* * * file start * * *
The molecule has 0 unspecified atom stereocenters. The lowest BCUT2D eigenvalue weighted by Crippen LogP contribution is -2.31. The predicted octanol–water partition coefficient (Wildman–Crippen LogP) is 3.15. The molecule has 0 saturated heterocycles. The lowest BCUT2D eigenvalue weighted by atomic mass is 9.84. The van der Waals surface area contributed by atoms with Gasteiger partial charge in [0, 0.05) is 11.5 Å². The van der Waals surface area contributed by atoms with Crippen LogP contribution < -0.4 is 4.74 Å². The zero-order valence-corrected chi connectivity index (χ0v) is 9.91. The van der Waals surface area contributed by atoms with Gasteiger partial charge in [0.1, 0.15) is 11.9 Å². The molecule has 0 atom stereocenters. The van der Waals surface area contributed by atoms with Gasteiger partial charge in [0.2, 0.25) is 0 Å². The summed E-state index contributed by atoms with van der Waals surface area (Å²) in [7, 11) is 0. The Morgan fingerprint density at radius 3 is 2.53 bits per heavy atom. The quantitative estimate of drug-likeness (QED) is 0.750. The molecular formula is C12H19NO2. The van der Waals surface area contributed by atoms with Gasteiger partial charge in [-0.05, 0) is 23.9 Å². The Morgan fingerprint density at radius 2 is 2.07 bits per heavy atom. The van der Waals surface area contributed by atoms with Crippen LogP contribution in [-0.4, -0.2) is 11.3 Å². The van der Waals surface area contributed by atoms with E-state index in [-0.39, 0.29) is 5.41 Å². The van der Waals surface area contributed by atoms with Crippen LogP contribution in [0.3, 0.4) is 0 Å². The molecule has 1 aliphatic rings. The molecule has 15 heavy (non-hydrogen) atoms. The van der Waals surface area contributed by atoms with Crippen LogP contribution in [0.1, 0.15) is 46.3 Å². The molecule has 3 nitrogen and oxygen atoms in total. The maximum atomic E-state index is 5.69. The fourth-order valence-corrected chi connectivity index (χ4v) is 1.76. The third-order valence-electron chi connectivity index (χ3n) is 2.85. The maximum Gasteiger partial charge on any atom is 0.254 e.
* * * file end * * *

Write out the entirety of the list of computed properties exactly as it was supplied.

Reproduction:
The molecule has 0 unspecified atom stereocenters. The lowest BCUT2D eigenvalue weighted by Crippen LogP contribution is -2.31. The predicted octanol–water partition coefficient (Wildman–Crippen LogP) is 3.15. The molecule has 0 saturated heterocycles. The lowest BCUT2D eigenvalue weighted by atomic mass is 9.84. The van der Waals surface area contributed by atoms with Gasteiger partial charge in [0, 0.05) is 11.5 Å². The van der Waals surface area contributed by atoms with Crippen LogP contribution < -0.4 is 4.74 Å². The zero-order valence-corrected chi connectivity index (χ0v) is 9.91. The van der Waals surface area contributed by atoms with Gasteiger partial charge in [0.1, 0.15) is 11.9 Å². The molecule has 0 atom stereocenters. The van der Waals surface area contributed by atoms with Gasteiger partial charge in [0.2, 0.25) is 0 Å². The summed E-state index contributed by atoms with van der Waals surface area (Å²) in [7, 11) is 0. The Morgan fingerprint density at radius 3 is 2.53 bits per heavy atom. The quantitative estimate of drug-likeness (QED) is 0.750. The molecular formula is C12H19NO2. The van der Waals surface area contributed by atoms with Gasteiger partial charge in [-0.05, 0) is 23.9 Å². The Morgan fingerprint density at radius 2 is 2.07 bits per heavy atom. The van der Waals surface area contributed by atoms with Crippen LogP contribution in [-0.4, -0.2) is 11.3 Å². The van der Waals surface area contributed by atoms with E-state index in [-0.39, 0.29) is 5.41 Å². The van der Waals surface area contributed by atoms with Crippen LogP contribution in [0.3, 0.4) is 0 Å². The molecule has 1 aliphatic rings. The molecule has 15 heavy (non-hydrogen) atoms. The van der Waals surface area contributed by atoms with Crippen LogP contribution in [0.1, 0.15) is 46.3 Å². The molecule has 3 nitrogen and oxygen atoms in total. The maximum atomic E-state index is 5.69. The fourth-order valence-corrected chi connectivity index (χ4v) is 1.76. The third-order valence-electron chi connectivity index (χ3n) is 2.85. The maximum Gasteiger partial charge on any atom is 0.254 e.